Without any filtering or cleansing, water on the ground flows down storm drains and into rivers, streams, and the bay. Water that drains from your sinks, toilets, and inside drains is routed via the sanitary sewer system and treated to eliminate the majority of contaminants before being dumped into the bay. The rest of the trash and garbage in our streets goes into dumpsters or recycling bins.
Some cities have programs to clean out their streets and sidewalks of snow and other debris prior to the arrival of spring. This helps make walking and biking safer for everyone who uses the streets.
Debris such as glass, plastic, paper, and metal can enter our waterways through normal wear-and-tear during heavy rainstorms or when it snows. Some items may be swept away by floodwaters or blown into bodies of water as large particles. Other items may be ingested by animals which then pass them along to humans through their feces. Finally, some items may be thrown into our streets during wind or earthquake storms. All of this material should not be present in our storm drains because it will clog them up and prevent any water from flowing.
For most streets, the default route for water runoff is through the city's storm drain system. Some streets, however, have surface drains that carry water directly from the street to a sewer line or other type of treatment facility.
Aid in the Prevention of Sewage Spills into the Bay
Your water drains into a septic tank if you are not linked to a sewage system. The majority of the sediments settle out in the tank, while the liquid water flows via subterranean pipes with holes punched into them, allowing the water to seep out and into the earth. The pipe is called the drainpipe.
The size of your tank depends on how much water you use each day. Your septic tank must be large enough to hold all the water that drains from your house during an average storm event. Most tanks are about 30-40 gallons, but sizes up to 200 gallons are available. A larger tank will store more water and be less likely to overflow during a heavy rainstorm.
Overflow pipes connected to the tank allow any extra water to escape if the tank becomes full. These pipes should be installed so that they do not connect to the household plumbing - otherwise, you might end up with a bucket load of dirty water when there's a blockage somewhere in the sewer line! If the overflow pipe does connect to the household plumbing, then make sure that it has a 3/4" diameter hole at the connection point to allow for some water to escape.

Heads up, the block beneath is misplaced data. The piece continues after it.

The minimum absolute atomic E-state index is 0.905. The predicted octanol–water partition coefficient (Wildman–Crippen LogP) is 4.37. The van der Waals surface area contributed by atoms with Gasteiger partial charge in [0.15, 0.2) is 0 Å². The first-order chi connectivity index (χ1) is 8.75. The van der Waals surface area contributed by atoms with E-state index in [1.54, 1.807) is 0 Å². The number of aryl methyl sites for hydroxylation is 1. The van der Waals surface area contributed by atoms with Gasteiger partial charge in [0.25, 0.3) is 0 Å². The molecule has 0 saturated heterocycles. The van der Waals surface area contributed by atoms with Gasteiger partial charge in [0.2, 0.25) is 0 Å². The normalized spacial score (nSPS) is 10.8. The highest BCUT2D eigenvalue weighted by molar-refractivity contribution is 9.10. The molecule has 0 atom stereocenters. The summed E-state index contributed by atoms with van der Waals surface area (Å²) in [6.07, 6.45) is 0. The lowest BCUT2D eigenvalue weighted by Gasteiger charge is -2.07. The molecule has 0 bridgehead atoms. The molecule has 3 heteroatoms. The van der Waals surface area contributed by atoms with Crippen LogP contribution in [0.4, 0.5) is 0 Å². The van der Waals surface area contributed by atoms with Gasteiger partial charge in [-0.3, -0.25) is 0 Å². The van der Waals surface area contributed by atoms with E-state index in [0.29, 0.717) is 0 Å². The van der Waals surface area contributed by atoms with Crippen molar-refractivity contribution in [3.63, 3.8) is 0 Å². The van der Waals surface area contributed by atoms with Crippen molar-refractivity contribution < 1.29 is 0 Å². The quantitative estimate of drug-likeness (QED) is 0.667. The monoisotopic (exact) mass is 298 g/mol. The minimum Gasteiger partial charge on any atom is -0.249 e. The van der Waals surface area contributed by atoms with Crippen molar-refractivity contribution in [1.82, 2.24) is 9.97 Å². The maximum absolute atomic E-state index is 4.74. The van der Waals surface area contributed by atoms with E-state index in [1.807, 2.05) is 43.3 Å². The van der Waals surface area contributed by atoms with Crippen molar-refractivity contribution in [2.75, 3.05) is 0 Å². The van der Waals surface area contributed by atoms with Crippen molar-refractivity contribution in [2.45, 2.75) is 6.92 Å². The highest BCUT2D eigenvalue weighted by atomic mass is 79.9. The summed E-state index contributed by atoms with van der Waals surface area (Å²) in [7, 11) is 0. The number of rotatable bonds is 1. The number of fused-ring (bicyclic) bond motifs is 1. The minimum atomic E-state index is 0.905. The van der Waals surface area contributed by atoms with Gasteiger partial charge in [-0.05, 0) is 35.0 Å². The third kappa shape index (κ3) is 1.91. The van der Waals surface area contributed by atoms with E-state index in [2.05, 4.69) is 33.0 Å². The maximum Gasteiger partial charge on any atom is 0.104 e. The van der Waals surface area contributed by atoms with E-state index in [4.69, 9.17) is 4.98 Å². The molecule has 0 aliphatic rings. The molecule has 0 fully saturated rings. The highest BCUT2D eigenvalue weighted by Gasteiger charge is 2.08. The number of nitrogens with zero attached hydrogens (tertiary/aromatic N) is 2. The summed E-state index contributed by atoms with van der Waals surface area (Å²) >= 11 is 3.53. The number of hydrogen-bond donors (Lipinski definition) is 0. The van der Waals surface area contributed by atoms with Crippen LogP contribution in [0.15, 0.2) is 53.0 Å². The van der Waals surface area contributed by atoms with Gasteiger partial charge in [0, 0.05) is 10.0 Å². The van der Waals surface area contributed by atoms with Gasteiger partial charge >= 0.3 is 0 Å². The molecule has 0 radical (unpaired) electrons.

Your local building department can tell you the maximum allowable volume of a septic tank. This is usually shown on your property survey.
Stormwater is carried via paved roadways with curb and gutter and into the storm sewer system through inlets or catch basins in residential neighborhoods with urban streets. A catch basin collects water from the roadway and directs it to the storm sewer pipe beneath the street, which finally leads to the storm sewer system outlet. The water flows through these pipes quickly due to their depth (about 24 inches) and diameter (about 3/4 inch).
The City's municipal water supply system is separate from the storm water system. Water from the municipal source is filtered through deep wells before being delivered to customers. Some of this filtrated water is returned to the surface through canals and other areas not requiring intense pressure. This "return flow" is either directed into adjacent land or back down into deeper parts of the well for additional filtering.
The remaining filtrate enters the storm sewer system through manholes located along streets across the city. As rainwater flows over these manholes, it seeps into small openings within the metal ring that surrounds them. This water then flows into underground pipes where it is transported by gravity to local treatment plants for further processing before being released into local waterways or back into the municipal water supply system.
These same manholes also provide a way for residents to access and maintain their own plumbing systems.
Water that leaves our homes either goes into a septic tank in the back yard and seeps back into the earth, or it is routed through a sewer system to a wastewater-treatment facility. Primary treatment is transferring water into big tanks and allowing solid matter to settle to the surface. The remaining liquid is called secondary treated waste water. It can be sent to a landfill or recycled.
The primary method of treating sewage before it is discharged into local waterways is known as biological treatment. This process requires oxygen in sufficient concentrations to support all the microorganisms needed for treatment. Organic material in the sewage provides nutrients for bacteria to break down other substances. The by-products of this breakdown include carbon dioxide, hydrogen sulfide, and nitrogen compounds.
Physical treatment methods such as filtration remove larger solids from the sewage stream before it enters a treatment plant. Chemical treatment uses additives to dissolve or precipitate materials out of the sewage stream. These additives can be natural or manufactured products found in household cleaners or pesticides.
Wastewater contains chemicals from medications taken by humans and their animals, as well as pollutants from industries. If not treated properly, these substances enter our lakes and oceans, causing health problems for fish and other organisms that depend on them for survival.
Treatment facilities use special processes to reduce the amount of harmful chemicals in wastewater before it is released into local streams and rivers.